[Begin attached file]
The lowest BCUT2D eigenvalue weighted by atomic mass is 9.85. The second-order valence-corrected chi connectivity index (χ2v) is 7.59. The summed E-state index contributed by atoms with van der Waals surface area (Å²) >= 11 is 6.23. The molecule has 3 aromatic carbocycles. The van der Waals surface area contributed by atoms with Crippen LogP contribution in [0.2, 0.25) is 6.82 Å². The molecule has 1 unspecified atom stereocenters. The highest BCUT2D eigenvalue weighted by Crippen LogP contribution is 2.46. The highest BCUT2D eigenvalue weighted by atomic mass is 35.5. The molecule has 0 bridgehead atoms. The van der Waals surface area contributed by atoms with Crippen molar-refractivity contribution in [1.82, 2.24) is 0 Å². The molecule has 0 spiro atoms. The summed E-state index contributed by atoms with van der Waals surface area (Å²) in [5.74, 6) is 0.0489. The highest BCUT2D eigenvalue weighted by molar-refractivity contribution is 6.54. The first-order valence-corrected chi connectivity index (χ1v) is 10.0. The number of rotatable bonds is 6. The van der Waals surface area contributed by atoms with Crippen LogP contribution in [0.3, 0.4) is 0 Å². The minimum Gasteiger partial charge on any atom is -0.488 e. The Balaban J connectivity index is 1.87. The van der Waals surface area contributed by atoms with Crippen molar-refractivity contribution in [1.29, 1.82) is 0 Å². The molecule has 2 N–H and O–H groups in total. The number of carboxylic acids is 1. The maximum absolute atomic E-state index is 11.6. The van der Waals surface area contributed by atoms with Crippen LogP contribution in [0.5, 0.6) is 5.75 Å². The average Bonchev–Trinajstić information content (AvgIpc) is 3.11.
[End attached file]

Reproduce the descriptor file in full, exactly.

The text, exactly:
The lowest BCUT2D eigenvalue weighted by atomic mass is 9.85. The second-order valence-corrected chi connectivity index (χ2v) is 7.59. The summed E-state index contributed by atoms with van der Waals surface area (Å²) >= 11 is 6.23. The molecule has 3 aromatic carbocycles. The van der Waals surface area contributed by atoms with Crippen LogP contribution in [0.2, 0.25) is 6.82 Å². The molecule has 1 unspecified atom stereocenters. The highest BCUT2D eigenvalue weighted by Crippen LogP contribution is 2.46. The highest BCUT2D eigenvalue weighted by atomic mass is 35.5. The molecule has 0 bridgehead atoms. The van der Waals surface area contributed by atoms with Crippen molar-refractivity contribution in [1.82, 2.24) is 0 Å². The molecule has 0 spiro atoms. The summed E-state index contributed by atoms with van der Waals surface area (Å²) in [5.74, 6) is 0.0489. The highest BCUT2D eigenvalue weighted by molar-refractivity contribution is 6.54. The first-order valence-corrected chi connectivity index (χ1v) is 10.0. The number of rotatable bonds is 6. The van der Waals surface area contributed by atoms with Crippen LogP contribution in [0.3, 0.4) is 0 Å². The minimum Gasteiger partial charge on any atom is -0.488 e. The Balaban J connectivity index is 1.87. The van der Waals surface area contributed by atoms with Crippen molar-refractivity contribution in [1.29, 1.82) is 0 Å². The molecule has 2 N–H and O–H groups in total. The number of carboxylic acids is 1. The maximum absolute atomic E-state index is 11.6. The van der Waals surface area contributed by atoms with Crippen LogP contribution in [0.5, 0.6) is 5.75 Å². The average Bonchev–Trinajstić information content (AvgIpc) is 3.11.